One of the big stories in the 2020 election is how so many white women who voted for Trump in 2016 have defected to Joe Biden. This has resulted in Trump pleading with them to vote for him. (He uses the euphemism of ‘suburban women’ because explicitly asking for white women’s votes would be a racist rhetorical bridge too far even for him.) His pleading to them borders on the pathetic.
In Pennsylvania on 13 October, Trump asked: “Suburban women, will you please like me?” On 17 October in Michigan, he implored: “I saved your suburbs – women – suburban women, you’re supposed to love Trump.” And the next day in Nevada, Trump begged: “Suburban women, please vote for me. I’m saving your house. I’m saving your community. I’m keeping your crime way down.”
Not being white or a woman, I am not sure whether it is a good idea to beg like this to vote for you. In general, people tend to be uncomfortable around needy people. Trump obviously has terrible attitudes towards women. He is boastful, preening, arrogant, and condescending, the very caricature of a male chauvinist pig, the kind of person ridiculed in hit films like 9 to 5, the kind of person who makes workplace environments toxic for women.
In 2016 Trump won the vote of white men by a whopping margin of 62-32% but what really surprised me was that while Hillary Clinton won 54-39% of the women’s vote overall, white women voted for Trump by a margin of 47-45%.
That still puzzles me. It can’t be that they were all anti-abortion zealots who valued that over everything else. It had to be that they disliked Clinton enough to go for Trump. But why? Other things being equal, you would expect white women to feel that it was time to break that ultimate barrier in US politics and rally round in a big way and install a woman as president, the way that black voters rallied round Barack Obama. But clearly other things were not considered equal. I still have not been able to understand the depth of antipathy of white women towards Clinton despite this article that talks to some of them who voted for Trump but now have buyer’s remorse.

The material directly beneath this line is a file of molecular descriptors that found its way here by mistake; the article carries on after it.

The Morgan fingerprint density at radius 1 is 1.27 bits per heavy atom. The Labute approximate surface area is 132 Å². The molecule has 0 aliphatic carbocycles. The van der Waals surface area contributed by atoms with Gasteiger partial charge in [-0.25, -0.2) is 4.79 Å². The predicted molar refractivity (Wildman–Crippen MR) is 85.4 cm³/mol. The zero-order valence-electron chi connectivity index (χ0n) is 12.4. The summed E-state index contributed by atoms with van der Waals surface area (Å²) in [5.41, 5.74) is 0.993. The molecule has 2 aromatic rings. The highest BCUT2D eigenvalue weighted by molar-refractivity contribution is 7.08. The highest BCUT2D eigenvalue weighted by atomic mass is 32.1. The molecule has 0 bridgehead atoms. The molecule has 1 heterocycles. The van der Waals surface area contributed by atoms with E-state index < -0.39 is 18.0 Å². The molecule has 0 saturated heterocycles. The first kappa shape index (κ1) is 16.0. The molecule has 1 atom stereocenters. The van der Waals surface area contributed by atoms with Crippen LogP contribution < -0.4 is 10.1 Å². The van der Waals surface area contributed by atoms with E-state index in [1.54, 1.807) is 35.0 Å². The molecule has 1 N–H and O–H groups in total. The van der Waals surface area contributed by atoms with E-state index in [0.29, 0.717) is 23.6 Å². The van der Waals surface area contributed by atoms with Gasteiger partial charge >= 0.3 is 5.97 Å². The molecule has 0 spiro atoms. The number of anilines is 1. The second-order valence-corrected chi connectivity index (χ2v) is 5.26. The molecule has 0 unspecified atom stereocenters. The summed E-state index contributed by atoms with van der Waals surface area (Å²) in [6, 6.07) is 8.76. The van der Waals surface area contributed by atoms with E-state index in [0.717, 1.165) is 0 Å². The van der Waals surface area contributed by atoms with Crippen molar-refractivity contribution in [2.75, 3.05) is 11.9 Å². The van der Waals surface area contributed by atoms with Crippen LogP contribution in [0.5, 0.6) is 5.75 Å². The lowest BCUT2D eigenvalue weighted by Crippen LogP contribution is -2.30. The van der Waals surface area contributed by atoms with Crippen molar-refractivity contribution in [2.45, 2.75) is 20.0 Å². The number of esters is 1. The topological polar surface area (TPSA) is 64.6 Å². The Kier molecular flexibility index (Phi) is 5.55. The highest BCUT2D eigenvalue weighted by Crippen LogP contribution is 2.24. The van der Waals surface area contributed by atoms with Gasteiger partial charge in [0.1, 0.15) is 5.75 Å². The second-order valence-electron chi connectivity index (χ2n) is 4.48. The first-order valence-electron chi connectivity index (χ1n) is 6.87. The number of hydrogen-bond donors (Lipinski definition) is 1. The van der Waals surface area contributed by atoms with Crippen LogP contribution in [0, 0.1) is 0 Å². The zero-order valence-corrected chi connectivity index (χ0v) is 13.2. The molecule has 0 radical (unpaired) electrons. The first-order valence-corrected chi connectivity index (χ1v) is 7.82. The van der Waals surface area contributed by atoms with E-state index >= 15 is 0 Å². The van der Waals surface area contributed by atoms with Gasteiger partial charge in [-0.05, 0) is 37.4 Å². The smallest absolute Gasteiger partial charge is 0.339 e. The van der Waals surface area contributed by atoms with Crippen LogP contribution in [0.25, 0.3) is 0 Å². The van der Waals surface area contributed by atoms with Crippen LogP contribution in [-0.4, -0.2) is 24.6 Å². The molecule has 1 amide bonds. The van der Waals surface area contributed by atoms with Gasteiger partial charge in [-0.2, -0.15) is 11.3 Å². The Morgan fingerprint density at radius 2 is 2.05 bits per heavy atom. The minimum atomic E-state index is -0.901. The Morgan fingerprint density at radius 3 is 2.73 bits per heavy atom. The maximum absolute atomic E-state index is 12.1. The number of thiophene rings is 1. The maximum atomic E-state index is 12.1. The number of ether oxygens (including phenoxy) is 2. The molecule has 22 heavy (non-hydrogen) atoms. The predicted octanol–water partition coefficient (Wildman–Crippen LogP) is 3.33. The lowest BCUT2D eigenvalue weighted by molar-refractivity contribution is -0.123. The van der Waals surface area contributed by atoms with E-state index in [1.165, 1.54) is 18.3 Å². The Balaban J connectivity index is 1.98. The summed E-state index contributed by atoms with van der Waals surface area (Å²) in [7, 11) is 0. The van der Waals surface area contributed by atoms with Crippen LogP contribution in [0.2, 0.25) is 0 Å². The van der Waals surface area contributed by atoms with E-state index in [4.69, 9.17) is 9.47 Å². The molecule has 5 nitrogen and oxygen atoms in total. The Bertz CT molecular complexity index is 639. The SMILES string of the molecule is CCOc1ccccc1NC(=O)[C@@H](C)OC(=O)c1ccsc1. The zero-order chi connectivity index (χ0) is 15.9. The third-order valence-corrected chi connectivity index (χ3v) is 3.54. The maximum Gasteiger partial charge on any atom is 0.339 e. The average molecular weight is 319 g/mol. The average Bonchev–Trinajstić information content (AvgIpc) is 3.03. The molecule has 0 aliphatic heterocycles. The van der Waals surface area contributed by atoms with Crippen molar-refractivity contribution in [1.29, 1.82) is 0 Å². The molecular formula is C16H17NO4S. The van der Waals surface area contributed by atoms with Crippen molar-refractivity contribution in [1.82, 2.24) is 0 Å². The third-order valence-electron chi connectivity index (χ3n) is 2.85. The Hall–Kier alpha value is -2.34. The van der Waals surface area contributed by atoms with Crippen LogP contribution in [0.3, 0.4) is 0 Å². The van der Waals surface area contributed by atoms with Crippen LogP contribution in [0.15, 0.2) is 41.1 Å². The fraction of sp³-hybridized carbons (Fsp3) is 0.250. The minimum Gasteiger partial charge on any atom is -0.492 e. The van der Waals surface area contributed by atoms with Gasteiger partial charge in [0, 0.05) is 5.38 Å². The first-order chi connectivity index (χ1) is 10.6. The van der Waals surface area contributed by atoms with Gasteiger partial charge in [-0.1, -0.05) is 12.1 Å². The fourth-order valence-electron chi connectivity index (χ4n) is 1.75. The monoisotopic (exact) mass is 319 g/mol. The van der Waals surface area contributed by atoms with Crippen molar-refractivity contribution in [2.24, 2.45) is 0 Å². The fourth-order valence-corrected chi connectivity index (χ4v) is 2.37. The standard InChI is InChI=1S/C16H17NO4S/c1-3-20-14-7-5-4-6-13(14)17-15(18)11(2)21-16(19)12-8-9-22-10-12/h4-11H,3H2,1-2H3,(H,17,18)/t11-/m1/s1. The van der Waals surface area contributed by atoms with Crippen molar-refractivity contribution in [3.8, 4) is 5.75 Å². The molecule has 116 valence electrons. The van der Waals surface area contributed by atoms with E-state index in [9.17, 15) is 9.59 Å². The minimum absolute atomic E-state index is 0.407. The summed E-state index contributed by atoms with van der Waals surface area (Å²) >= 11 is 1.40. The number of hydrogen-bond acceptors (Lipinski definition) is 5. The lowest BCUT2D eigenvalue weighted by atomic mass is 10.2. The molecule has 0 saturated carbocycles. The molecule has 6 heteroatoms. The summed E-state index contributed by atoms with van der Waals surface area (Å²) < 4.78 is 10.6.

These half-hearted pleas are about three years too late for voters like Becky, who lives in a suburb of Des Moines and asked for her last name not to be used because she was worried about being targeted for her opinions.
It didn’t take the 63-year-old long to regret her vote for Donald Trump, who she wanted out of office within weeks of him becoming president.
“I remember thinking, ‘Oh my God, what did I do? What did we all do? What would’ve been so bad about Hillary?’” Becky said. “He’s so good with his lies. He made you believe she was hiding her emails, doing all these things she shouldn’t be doing.”
At this point, Becky can’t stand the president and laughed before calling him the antichrist.
“That’s how badly I feel about him,” she said. “If we don’t get him out, we’re in a load of trouble here.”
One problem for Trump is that the pandemic has had a hugely disproportionate negative impact on women because they have been the ones who have had to cope with children being at home. In September four times as many women dropped out of the workforce than men. Trump’s utter failure to have a coherent plan for dealing with the pandemic and his cavalier dismissals of the seriousness of the issue has to be infuriating,
One bright spot for Trump is that while Biden still leads among Hispanic and black communities, Trump is maintaining and perhaps even increasing his support among them, compared to 2016, especially with men.
One last point on where Trump has made gains among Black and Hispanic voters: He has done particularly well with Black and Hispanic men, which might speak to how his campaign has actively courted them. For instance, the Republican National Convention featured a number of Black men as speakers this year. And Politico talked with more than 20 Democratic strategists, lawmakers, pollsters and activists who explained that many Black and Latino men are open to supporting Trump as they think the Democratic Party has taken them for granted. The same can’t be said of Black and Hispanic women, though, and the gender gap among nonwhite voters is shaping up to be even bigger than it was in 2016. Ninety percent of Black women supported Biden in UCLA Nationscape polling — unsurprising, as this group is arguably the most staunchly Democratic demographic in the electorate — whereas less than 80 percent of Black men did the same. And among Hispanic voters, 64 percent of women backed Biden compared to 57 percent of men.
It looks like women voters are the key to voting Trump out. If they vote in large numbers across all demographic groups, he is in trouble.